24 weeks pregnant: ‘Back support’ at La Brague river/forest where I went walking most days. A great way to articulate and stretch the lower spine without lying on your back. At the time, it was chaos in my professional life: we were moving CREW Pilates into a new studio with a busy studio over the summer months and 6-7 hours of teaching a day. I made sure to put my own Pilates practice first.
27 weeks pregnant: This photo of a ‘modified front support’ was taken at the Chateau des Alpilles Provence where we went away for two glorious nights to celebrate my mom’s 60th birthday. The photo does not show it but I was terribly stressed with lots going on both personally and professionally. I made a deliberate decision to use this time as a turning point and let all go. Stress management is truly one of the most important skills to develop over pregnancy and labor.
29 weeks pregnant: We were finally moved into the new studio and taking things a little easier. I had picked up 6.4kgs by 29 weeks pregnant and had felt a definite slump in my energy levels. Also at this time, I had picked up a problem with bad veins around my pubic area, which persisted throughout the later weeks of my pregnancy. This meant squats and any pelvic weight-bearing exercises were contraindicated.
30 weeks pregnant: My midwife Alex Ballada recommended this puppy stretch as a way to relieve the pressure in my pelvic floor. On top of my regular Pilates and walking routine, I started to swim in the ocean every evening. It cooled me down in the peak summer heat and also helped relieve the pressure in my legs and feet. I truly loved the sense of weightlessness in the water. Water also helped me with pain relief during labor.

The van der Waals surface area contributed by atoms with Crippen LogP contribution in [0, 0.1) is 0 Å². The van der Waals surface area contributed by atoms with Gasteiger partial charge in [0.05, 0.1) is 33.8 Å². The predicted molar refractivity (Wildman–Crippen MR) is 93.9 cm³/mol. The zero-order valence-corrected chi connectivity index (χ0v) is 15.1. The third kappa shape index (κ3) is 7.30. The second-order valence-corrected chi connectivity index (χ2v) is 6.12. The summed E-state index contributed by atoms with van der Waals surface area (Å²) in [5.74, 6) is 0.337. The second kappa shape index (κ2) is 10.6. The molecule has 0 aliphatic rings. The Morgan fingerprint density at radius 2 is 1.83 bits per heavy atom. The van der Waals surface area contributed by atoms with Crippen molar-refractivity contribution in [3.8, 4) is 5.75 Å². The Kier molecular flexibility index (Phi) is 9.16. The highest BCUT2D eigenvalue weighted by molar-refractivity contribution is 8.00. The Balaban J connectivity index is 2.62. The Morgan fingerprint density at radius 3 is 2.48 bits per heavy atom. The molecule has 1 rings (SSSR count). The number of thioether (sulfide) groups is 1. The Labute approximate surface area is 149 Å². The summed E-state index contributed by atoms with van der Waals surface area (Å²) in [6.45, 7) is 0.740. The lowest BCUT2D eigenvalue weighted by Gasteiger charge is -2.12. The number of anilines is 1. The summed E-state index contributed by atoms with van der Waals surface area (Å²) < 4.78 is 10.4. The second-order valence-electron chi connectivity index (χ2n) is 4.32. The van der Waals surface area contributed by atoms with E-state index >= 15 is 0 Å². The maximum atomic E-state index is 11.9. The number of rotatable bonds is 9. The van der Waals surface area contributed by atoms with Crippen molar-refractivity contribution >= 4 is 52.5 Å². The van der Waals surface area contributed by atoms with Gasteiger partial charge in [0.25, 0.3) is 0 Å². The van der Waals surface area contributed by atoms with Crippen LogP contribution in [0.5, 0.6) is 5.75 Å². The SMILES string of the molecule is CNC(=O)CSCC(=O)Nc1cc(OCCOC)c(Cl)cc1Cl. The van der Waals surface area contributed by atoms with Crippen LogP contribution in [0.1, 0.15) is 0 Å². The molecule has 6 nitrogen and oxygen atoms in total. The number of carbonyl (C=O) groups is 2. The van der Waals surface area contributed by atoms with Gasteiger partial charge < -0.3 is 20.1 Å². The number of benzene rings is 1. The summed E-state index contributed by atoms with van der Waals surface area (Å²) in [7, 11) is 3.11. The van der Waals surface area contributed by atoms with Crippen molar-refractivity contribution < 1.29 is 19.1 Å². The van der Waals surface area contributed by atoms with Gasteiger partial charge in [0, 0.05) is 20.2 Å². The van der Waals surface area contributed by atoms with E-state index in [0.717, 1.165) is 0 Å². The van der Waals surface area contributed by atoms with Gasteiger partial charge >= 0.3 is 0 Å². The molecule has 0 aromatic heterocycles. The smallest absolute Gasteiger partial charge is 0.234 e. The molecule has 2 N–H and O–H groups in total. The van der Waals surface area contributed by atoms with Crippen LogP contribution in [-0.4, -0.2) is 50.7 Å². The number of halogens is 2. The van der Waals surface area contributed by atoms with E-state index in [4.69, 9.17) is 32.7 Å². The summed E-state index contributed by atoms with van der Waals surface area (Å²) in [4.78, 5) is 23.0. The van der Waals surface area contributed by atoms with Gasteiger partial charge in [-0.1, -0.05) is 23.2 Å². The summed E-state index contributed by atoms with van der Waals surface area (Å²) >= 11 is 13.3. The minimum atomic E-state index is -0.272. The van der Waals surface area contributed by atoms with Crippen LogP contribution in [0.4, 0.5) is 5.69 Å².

33 weeks pregnant: By this point, movement had become awkward and I felt increasingly heavy and very pregnant. Here I was doing ‘pelvic curls’ on the wunda chair, an exercise that is often contraindicated in Pilates literature, as it puts a woman on her back (supine) and risks the development of supine hypotension. I listened to my own body though and stopped whenever I felt an exercise no longer served me.
36 weeks pregnant: This was my last proper practice before I went off to give birth. I remember asking one of my teachers once, “When must a pregnant woman stop her Pilates training?” To which she answered, “A woman will just know.” This session, I just knew. It felt difficult getting into certain exercises and I just felt heavy, tired and over it. Still, I managed a smile in the very elegant ‘mermaid’ on the reformer.
Bianca Ljungberg is owner and lead instructor at CREW Pilates, a boutique Pilates studio based in Antibes, France. She is qualified with Body Arts and Science International (BASI), a leading Pilates academy which pushes its students to become masters in the art and science of human movement. For more information about sessions for pregnancy and beyond, please get in touch by email to firstname.lastname@example.org